I thought I needed to choose. That’s what this card is about, right? Seeing through the fog. […] But in addition to decisions or disillusionment, this card is about matters of the spirit. To be nourished, we must descend the muck. Explore the corners of ourselves where the dark deities are, with their conditions and judgment, where our unworthiness lives.
Last night I drew the Seven of Cups again. It seems to be a talisman for this moment in my life, when everything is up in the air and there is no telling how – or where, or when – it will fall, when it all comes back down to earth again.
But that’s not quite true, is it?
Somewhere, in the murky depths of my mind and memory, the knowledge is there, waiting to be found. The trick – the challenge – is to find it.
Siobhan Rene, in her Face Up Tarot column, gives a practical perspective on the lessons of this card. Too much choice is overwhelming. Before delving into the deep lessons of the metaphysical, some practical self-care is needed: a bit of structure, to limit the constant mundane choices sapping mental energy each day.
This process starts with knowing your values. Not things you want but ways of being that you find life-affirming and that are important. Pick the day to day activities that support these values and limit everything else.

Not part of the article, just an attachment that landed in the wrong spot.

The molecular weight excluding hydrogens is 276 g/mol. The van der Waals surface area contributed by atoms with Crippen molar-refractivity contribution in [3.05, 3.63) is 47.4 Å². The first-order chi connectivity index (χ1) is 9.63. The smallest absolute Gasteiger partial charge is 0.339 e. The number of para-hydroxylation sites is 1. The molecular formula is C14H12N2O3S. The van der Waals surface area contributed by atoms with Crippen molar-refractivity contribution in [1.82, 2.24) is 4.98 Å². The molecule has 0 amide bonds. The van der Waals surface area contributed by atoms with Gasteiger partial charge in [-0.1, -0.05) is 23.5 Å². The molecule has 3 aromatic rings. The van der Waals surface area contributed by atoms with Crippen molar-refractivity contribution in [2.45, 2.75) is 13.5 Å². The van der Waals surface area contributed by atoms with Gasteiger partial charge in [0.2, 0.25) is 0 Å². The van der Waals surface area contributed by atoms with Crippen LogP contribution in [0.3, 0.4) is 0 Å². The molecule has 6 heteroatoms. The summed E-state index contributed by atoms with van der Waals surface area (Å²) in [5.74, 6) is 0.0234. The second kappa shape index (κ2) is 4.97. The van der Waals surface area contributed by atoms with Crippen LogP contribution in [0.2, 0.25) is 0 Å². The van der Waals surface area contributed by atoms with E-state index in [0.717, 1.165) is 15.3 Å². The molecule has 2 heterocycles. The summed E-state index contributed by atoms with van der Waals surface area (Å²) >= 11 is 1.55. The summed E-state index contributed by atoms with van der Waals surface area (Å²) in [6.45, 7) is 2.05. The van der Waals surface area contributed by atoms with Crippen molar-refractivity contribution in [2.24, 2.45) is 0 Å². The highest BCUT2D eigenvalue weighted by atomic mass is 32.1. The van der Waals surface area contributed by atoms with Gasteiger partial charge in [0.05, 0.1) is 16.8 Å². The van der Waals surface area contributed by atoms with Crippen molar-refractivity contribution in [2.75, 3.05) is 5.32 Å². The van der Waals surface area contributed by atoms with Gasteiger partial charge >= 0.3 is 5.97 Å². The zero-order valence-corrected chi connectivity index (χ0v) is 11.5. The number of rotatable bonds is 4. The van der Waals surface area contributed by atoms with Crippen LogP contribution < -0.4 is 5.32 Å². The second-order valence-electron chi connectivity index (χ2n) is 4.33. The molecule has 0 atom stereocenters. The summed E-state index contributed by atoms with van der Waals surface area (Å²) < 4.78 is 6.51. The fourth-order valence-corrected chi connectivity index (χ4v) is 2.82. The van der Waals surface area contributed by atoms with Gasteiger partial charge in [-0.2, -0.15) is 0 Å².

Those words were exactly what I needed to read last night. Instead of obsessing over what how and what I should choose, I am beginning to understand that my entire concept of choice – and my ability to see choices – is constructed by the way I live my life.
The suit of Cups represents water: the element most associated with receptiveness, emotion, intuition, and – yes – illusion. But the Cups themselves remind us that this watery tendency towards dissolving into oneness with everyone and everything is held, contained, and given shape by the structures of our life in this world.
Over the next week of the waning moon, I will be working on these structures. Once they are safely in place, that will be the time to look deeper, to delve into the intuitive wisdom held within.
The Seven of Cups shows us the illusion of the surface: seven visions, seven choices confronting the onlooker. When I first drew this card, I was so caught up in the illusion that I tried listing an option for each cup. And although this might not be a bad approach initially, in the long run the choice will not be made by looking at the visions offered by these cups, but by looking within: seeing past the illusions and desires, understanding what is truly offered, and knowing what is truly needed.